areas during examination with the speculum, digit, or
instrument can reduce the defect and provide information to routes of surgical repair (Hoffman et al.,
2012). Of note, vaginal wall and urethral masses such
as Gartner duct cysts, Skenes gland cysts, and urethral diverticula may be mistaken for pelvic organ prolapse. Careful vaginal inspection will characterize the
origins and boundaries of these masses and distinguish them from true anterior vaginal wall prolapse.
In assessing for posterior prolapse, or rectocele,
the split speculum isolates the anterior wall while the
patient bears down (Fig. 2). Occasionally, small bowel
peristalsis is noted behind a thinned posterior vaginal
wall and enterocele is diagnosed. If the bulge is noted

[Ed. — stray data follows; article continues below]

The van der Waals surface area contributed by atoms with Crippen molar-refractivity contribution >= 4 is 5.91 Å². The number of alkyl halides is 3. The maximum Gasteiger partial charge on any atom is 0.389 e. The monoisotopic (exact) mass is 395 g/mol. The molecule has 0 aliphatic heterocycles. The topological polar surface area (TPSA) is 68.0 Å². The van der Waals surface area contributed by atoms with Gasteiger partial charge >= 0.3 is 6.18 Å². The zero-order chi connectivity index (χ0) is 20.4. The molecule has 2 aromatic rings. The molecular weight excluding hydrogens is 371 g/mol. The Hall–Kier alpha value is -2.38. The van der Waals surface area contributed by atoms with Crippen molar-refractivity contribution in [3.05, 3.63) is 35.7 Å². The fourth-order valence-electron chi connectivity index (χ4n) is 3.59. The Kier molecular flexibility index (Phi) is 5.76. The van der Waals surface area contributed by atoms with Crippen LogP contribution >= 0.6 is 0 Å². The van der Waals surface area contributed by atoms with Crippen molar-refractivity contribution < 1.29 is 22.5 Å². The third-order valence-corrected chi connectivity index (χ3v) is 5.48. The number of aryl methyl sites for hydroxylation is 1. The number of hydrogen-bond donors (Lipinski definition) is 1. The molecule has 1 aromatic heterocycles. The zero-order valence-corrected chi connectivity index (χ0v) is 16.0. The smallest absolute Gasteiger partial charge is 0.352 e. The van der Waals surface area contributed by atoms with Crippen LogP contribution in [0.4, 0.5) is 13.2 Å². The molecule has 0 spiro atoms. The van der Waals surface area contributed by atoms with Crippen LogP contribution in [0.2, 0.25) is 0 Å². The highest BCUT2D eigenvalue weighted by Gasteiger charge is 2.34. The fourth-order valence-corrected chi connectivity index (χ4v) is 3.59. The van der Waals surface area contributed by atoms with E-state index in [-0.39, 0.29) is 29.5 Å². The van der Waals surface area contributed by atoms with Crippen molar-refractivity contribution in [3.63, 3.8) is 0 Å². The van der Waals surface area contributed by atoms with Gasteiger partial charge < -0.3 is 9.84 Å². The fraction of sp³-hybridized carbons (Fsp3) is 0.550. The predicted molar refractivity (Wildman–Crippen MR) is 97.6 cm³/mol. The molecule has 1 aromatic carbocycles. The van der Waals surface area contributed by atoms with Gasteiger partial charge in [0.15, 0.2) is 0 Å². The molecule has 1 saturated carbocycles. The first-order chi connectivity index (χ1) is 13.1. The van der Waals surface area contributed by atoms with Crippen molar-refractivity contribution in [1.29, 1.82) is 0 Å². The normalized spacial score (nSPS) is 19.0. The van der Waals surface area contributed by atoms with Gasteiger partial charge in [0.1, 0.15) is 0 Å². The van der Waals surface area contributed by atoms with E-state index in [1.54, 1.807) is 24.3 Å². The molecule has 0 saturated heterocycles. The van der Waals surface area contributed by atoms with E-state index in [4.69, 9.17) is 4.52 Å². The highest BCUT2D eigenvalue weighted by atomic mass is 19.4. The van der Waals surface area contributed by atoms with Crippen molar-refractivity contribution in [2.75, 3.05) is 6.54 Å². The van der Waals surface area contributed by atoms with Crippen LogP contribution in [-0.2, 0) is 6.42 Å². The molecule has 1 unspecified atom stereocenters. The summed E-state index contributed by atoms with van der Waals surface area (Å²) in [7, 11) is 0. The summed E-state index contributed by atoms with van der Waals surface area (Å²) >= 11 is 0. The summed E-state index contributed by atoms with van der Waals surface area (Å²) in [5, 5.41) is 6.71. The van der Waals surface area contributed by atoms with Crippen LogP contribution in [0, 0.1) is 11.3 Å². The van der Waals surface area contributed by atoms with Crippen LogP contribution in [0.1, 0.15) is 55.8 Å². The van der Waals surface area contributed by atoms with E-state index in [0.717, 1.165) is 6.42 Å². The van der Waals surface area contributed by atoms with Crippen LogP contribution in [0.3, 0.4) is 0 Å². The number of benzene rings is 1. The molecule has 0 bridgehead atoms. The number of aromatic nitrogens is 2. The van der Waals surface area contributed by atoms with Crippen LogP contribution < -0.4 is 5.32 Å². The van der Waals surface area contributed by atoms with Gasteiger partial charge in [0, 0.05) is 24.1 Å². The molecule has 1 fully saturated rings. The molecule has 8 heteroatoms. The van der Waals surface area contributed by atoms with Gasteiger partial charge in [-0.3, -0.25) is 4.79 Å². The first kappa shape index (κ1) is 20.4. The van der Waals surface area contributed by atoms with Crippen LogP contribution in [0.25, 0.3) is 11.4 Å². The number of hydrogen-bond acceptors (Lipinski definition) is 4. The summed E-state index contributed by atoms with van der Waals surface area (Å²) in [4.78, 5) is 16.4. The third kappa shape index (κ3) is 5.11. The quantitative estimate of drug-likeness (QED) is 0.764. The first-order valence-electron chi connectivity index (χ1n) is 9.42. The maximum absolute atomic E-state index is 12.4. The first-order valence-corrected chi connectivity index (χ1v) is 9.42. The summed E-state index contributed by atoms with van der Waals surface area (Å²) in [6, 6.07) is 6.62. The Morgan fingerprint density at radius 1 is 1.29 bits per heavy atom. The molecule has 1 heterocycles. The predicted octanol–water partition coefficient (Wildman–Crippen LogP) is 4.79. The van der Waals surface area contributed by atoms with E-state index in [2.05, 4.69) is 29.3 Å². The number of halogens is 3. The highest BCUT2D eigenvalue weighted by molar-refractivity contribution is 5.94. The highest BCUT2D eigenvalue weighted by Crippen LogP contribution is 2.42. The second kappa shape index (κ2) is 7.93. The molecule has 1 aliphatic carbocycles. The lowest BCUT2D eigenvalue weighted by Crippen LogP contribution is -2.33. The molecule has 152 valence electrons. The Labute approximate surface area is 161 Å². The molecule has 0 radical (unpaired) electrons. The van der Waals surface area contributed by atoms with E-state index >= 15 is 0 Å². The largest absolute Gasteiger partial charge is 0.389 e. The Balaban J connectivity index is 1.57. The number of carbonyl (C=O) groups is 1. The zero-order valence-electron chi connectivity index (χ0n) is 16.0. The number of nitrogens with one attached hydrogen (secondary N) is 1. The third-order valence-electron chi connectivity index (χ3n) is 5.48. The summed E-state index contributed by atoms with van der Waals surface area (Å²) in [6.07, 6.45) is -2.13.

in the distal cephalad posterior wall, a rectocele is
diagnosed. Further distinction can be found during the
rectovaginal exam, when the examiners digits are
placed along the rectum and posterior vaginal wall.
Small bowel can be palpated sliding between these
ngers to conrm enterocele and distinguish from rectocele (Kovac and Zimmerman, 2007).
Uterine prolapse is identied by the descent of the
external os of the cervix (Fig. 6). Descent of the vaginal vault in a patient who has undergone hysterectomy constitutes vault prolapse.

are in contact forming a transverse slit, except at the

apex where the cervix keeps them apart (Healy,
2008; Sokol and Shveiky, 2008; Yavagal et al., 2011).
The cervix is visually assessed during the speculum
exam. The pale smooth appearance of the external
surface of the cervix (ectocervix) is due to nonkeratinized stratied squamous epithelium similar to
and continuous with the vagina (Healy, 2008). The
central cervical canal, or endocervix, is lined by deeply
folded mucosa with epithelium of columnar mucous
cells that produce alkaline mucus (Healy, 2008). The
openings of these mucous glands can form physiologic